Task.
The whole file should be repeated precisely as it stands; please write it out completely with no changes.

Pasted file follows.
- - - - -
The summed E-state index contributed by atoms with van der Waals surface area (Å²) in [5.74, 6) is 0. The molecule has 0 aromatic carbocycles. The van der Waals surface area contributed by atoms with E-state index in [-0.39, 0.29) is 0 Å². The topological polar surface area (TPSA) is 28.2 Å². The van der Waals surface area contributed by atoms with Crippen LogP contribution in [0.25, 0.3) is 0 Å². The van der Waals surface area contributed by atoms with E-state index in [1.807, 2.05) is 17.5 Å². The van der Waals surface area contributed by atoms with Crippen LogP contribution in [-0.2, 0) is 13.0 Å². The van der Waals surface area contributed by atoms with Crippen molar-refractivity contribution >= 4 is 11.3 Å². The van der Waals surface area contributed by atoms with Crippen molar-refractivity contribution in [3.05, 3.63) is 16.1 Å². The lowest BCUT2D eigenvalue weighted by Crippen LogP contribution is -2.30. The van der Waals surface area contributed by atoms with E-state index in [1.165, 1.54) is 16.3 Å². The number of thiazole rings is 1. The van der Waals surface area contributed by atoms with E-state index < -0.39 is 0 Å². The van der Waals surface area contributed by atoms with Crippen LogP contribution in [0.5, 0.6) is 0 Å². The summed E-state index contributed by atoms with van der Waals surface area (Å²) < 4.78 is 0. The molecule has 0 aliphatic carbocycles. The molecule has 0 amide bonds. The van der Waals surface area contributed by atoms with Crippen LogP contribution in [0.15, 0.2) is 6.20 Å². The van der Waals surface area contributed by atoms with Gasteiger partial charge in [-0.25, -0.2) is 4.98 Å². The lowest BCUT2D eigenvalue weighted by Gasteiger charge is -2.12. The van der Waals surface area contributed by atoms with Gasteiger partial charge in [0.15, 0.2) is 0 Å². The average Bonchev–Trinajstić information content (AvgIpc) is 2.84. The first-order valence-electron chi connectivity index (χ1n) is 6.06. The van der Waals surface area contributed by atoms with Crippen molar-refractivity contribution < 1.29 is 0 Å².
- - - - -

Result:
The summed E-state index contributed by atoms with van der Waals surface area (Å²) in [5.74, 6) is 0. The molecule has 0 aromatic carbocycles. The van der Waals surface area contributed by atoms with E-state index in [-0.39, 0.29) is 0 Å². The topological polar surface area (TPSA) is 28.2 Å². The van der Waals surface area contributed by atoms with Crippen LogP contribution in [0.25, 0.3) is 0 Å². The van der Waals surface area contributed by atoms with E-state index in [1.807, 2.05) is 17.5 Å². The van der Waals surface area contributed by atoms with Crippen LogP contribution in [-0.2, 0) is 13.0 Å². The van der Waals surface area contributed by atoms with Crippen molar-refractivity contribution >= 4 is 11.3 Å². The van der Waals surface area contributed by atoms with Crippen molar-refractivity contribution in [3.05, 3.63) is 16.1 Å². The lowest BCUT2D eigenvalue weighted by Crippen LogP contribution is -2.30. The van der Waals surface area contributed by atoms with E-state index in [1.165, 1.54) is 16.3 Å². The number of thiazole rings is 1. The van der Waals surface area contributed by atoms with E-state index < -0.39 is 0 Å². The van der Waals surface area contributed by atoms with Crippen LogP contribution in [0.5, 0.6) is 0 Å². The summed E-state index contributed by atoms with van der Waals surface area (Å²) < 4.78 is 0. The molecule has 0 aliphatic carbocycles. The molecule has 0 amide bonds. The van der Waals surface area contributed by atoms with Crippen LogP contribution in [0.15, 0.2) is 6.20 Å². The van der Waals surface area contributed by atoms with Gasteiger partial charge in [-0.25, -0.2) is 4.98 Å². The lowest BCUT2D eigenvalue weighted by Gasteiger charge is -2.12. The van der Waals surface area contributed by atoms with Gasteiger partial charge in [0.15, 0.2) is 0 Å². The average Bonchev–Trinajstić information content (AvgIpc) is 2.84. The first-order valence-electron chi connectivity index (χ1n) is 6.06. The van der Waals surface area contributed by atoms with Crippen molar-refractivity contribution < 1.29 is 0 Å².